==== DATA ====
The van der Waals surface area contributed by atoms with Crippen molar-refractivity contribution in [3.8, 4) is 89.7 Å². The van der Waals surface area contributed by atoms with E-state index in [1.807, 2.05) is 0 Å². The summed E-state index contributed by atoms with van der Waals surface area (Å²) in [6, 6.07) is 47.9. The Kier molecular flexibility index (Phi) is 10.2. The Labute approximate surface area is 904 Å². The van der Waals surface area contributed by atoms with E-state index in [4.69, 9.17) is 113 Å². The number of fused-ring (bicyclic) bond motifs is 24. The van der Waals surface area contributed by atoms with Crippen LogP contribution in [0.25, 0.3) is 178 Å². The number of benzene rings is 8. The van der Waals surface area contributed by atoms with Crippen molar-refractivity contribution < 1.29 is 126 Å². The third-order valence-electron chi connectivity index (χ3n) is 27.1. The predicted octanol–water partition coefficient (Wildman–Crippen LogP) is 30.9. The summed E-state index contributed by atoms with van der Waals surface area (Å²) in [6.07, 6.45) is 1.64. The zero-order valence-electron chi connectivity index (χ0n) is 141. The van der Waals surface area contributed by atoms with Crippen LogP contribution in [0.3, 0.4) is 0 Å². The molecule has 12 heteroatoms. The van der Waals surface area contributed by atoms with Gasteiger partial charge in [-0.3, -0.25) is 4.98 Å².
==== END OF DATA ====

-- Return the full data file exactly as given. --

The van der Waals surface area contributed by atoms with Crippen molar-refractivity contribution in [3.8, 4) is 89.7 Å². The van der Waals surface area contributed by atoms with E-state index in [1.807, 2.05) is 0 Å². The summed E-state index contributed by atoms with van der Waals surface area (Å²) in [6, 6.07) is 47.9. The Kier molecular flexibility index (Phi) is 10.2. The Labute approximate surface area is 904 Å². The van der Waals surface area contributed by atoms with E-state index in [4.69, 9.17) is 113 Å². The number of fused-ring (bicyclic) bond motifs is 24. The van der Waals surface area contributed by atoms with Crippen LogP contribution in [0.25, 0.3) is 178 Å². The number of benzene rings is 8. The van der Waals surface area contributed by atoms with Crippen molar-refractivity contribution < 1.29 is 126 Å². The third-order valence-electron chi connectivity index (χ3n) is 27.1. The predicted octanol–water partition coefficient (Wildman–Crippen LogP) is 30.9. The summed E-state index contributed by atoms with van der Waals surface area (Å²) in [6.07, 6.45) is 1.64. The zero-order valence-electron chi connectivity index (χ0n) is 141. The van der Waals surface area contributed by atoms with Crippen LogP contribution in [0.3, 0.4) is 0 Å². The molecule has 12 heteroatoms. The van der Waals surface area contributed by atoms with Gasteiger partial charge in [-0.3, -0.25) is 4.98 Å².